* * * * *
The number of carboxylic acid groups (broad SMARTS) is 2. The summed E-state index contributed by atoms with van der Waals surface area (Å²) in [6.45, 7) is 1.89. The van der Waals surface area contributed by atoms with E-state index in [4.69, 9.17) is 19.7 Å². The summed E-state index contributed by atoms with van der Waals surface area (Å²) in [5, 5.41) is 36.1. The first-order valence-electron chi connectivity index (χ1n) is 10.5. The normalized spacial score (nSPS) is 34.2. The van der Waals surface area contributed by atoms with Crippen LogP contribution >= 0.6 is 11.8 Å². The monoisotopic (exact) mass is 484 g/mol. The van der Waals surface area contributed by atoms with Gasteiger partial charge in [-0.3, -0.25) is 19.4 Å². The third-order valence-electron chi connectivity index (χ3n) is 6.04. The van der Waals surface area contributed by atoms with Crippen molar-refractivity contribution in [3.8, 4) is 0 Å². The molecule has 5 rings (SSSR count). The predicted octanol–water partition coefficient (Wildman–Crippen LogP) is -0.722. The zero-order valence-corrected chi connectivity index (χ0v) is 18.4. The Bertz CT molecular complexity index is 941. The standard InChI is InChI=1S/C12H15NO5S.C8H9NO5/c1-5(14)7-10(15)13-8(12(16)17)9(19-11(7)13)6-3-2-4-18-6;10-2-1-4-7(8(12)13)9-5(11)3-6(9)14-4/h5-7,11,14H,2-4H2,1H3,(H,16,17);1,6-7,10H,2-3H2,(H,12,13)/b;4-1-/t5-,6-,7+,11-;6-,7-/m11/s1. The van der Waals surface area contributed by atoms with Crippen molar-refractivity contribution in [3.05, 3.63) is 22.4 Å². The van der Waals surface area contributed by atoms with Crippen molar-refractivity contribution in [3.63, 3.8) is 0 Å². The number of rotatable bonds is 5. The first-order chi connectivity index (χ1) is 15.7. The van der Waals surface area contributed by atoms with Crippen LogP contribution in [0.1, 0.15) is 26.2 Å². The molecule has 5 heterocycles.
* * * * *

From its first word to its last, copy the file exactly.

The number of carboxylic acid groups (broad SMARTS) is 2. The summed E-state index contributed by atoms with van der Waals surface area (Å²) in [6.45, 7) is 1.89. The van der Waals surface area contributed by atoms with E-state index in [4.69, 9.17) is 19.7 Å². The summed E-state index contributed by atoms with van der Waals surface area (Å²) in [5, 5.41) is 36.1. The first-order valence-electron chi connectivity index (χ1n) is 10.5. The normalized spacial score (nSPS) is 34.2. The van der Waals surface area contributed by atoms with Crippen LogP contribution >= 0.6 is 11.8 Å². The monoisotopic (exact) mass is 484 g/mol. The van der Waals surface area contributed by atoms with Gasteiger partial charge in [-0.3, -0.25) is 19.4 Å². The third-order valence-electron chi connectivity index (χ3n) is 6.04. The van der Waals surface area contributed by atoms with Crippen molar-refractivity contribution in [3.8, 4) is 0 Å². The molecule has 5 rings (SSSR count). The predicted octanol–water partition coefficient (Wildman–Crippen LogP) is -0.722. The zero-order valence-corrected chi connectivity index (χ0v) is 18.4. The Bertz CT molecular complexity index is 941. The standard InChI is InChI=1S/C12H15NO5S.C8H9NO5/c1-5(14)7-10(15)13-8(12(16)17)9(19-11(7)13)6-3-2-4-18-6;10-2-1-4-7(8(12)13)9-5(11)3-6(9)14-4/h5-7,11,14H,2-4H2,1H3,(H,16,17);1,6-7,10H,2-3H2,(H,12,13)/b;4-1-/t5-,6-,7+,11-;6-,7-/m11/s1. The van der Waals surface area contributed by atoms with Crippen molar-refractivity contribution in [3.05, 3.63) is 22.4 Å². The van der Waals surface area contributed by atoms with Crippen molar-refractivity contribution in [3.63, 3.8) is 0 Å². The number of rotatable bonds is 5. The first-order chi connectivity index (χ1) is 15.7. The van der Waals surface area contributed by atoms with Crippen LogP contribution in [0.1, 0.15) is 26.2 Å². The molecule has 5 heterocycles.